A new report published by the World Food Program and other UN institutions, detailing food insecurity in the world in 2016 as a whole, says the following about the situation in North Korea: 4.4 million people (or 17 percent of the North Korean population as a whole) are in a state of “crisis, emergency, and famine” and 5.6 million (or 22 percent of the population) live in a “stressed” situation when it comes to food.
This brings the entirety of the North Korea population living in food insecurity to 10 million. North Korea is the only country in all of East Asia with food insecurity, the report says.
It is unclear where the data comes from. According to the report, it could either have come from government sources in North Korean or from the World Food Program; the report itself does not specify.
A few things are worth noting. First and most importantly, particularly at a time when news reports abound about the rising middle classes and the new consumption habits of the wealthy, it is crucial to remember that a significant proportion of the North Korean population still lives far away from the relative luxury of Pyongyang.
Second, though there is no reason whatsoever to doubt that a significant part of the North Korean population lives in severe hardship, harvests do not appear to be declining. On the contrary. According to the WFP’s 2017 needs assessment for North Korea:
“[w]hile official government harvest data for 2016 has not yet been released, FAO estimates that rice production in 2016 increased by 23 percent compared to the previous year when there was drought, but remains below the previous three-year average.”
Third, the World Food Program’s methodology for estimating these figures is rather unclear and problematic. For example, in the above-mentioned assessment of North Korean needs and priorities for 2017, released earlier this year, the WFP classifies all those depending on the Public Distribution System (PDS) as “suffering from food insecurity and undernutrition, as well as a lack of access to basic services.”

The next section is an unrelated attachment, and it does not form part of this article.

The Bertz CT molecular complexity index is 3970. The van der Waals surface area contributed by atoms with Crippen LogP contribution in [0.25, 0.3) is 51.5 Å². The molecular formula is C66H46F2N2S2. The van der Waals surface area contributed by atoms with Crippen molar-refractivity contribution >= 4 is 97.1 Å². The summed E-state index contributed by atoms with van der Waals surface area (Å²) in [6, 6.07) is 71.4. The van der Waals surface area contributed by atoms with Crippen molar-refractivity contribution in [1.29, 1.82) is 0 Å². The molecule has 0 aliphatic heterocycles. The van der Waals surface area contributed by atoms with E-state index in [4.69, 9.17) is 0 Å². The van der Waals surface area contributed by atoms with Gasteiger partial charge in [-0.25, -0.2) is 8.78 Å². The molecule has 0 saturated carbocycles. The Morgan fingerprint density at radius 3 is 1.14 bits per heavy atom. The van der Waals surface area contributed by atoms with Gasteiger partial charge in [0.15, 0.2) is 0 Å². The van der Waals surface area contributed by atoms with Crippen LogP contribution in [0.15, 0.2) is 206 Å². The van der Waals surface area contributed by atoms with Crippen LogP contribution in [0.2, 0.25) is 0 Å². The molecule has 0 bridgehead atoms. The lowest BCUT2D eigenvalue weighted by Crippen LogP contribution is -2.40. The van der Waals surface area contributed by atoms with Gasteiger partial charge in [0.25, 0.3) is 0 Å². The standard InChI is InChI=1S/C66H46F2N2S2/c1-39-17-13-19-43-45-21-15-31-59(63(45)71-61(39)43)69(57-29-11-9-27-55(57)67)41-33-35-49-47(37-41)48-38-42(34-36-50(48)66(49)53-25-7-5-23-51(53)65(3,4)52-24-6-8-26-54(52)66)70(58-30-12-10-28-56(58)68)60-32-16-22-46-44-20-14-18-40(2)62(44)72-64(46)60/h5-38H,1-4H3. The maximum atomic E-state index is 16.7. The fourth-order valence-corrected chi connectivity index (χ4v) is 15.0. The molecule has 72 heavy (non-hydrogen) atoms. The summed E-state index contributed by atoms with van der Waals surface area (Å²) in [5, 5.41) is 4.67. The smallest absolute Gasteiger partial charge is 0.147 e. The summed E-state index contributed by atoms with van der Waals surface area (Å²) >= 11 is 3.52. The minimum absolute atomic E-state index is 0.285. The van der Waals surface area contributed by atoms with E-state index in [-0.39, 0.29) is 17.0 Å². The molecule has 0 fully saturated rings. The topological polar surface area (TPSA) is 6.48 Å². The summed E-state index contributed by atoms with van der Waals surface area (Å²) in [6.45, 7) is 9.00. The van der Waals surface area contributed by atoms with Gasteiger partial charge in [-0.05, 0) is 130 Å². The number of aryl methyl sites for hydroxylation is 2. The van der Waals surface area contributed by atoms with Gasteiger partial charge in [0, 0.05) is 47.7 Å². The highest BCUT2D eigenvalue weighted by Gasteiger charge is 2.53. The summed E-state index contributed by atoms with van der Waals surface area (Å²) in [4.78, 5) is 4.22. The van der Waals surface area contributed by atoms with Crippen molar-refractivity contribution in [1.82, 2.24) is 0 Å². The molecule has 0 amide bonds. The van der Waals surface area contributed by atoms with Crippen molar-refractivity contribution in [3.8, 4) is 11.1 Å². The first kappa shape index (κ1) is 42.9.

Presumably, this is derived from the fact that PDS distribution of grains and staple foods (which are basically all it distributes) fluctuates through the year and is fairly unpredictable. But with the growing prevalence of the markets, it is unclear whether even those who the WFP claim “depend” on the PDS really get the main portion of their food from the system. Over the past few years, public distribution of food has become an increasingly marginal (though certainly not unimportant) part of the food supply, and assuming that 18 million North Koreans experience food insecurity simply because they are beneficiaries of the public distribution system seems questionable at best. Obviously, the only way to understand food security overall would be to look at sources of food overall, not just one channel of supply.
Fourth, one overall problem with data on food security in North Korea remains the involvement of the North Korean government in the data collection. That is not to say that the North Korean government pushes the food production estimates upward to make itself look more successful; on the contrary, at times it probably exaggerates food needs in order to receive more outside assistance. The political nature of food, markets, and the economic system makes it difficult to get trustworthy assessments of the food situation in the country. Only in one paragraph in its short version of North Korea’s needs estimates for 2017 does the World Food Program even allude to the markets: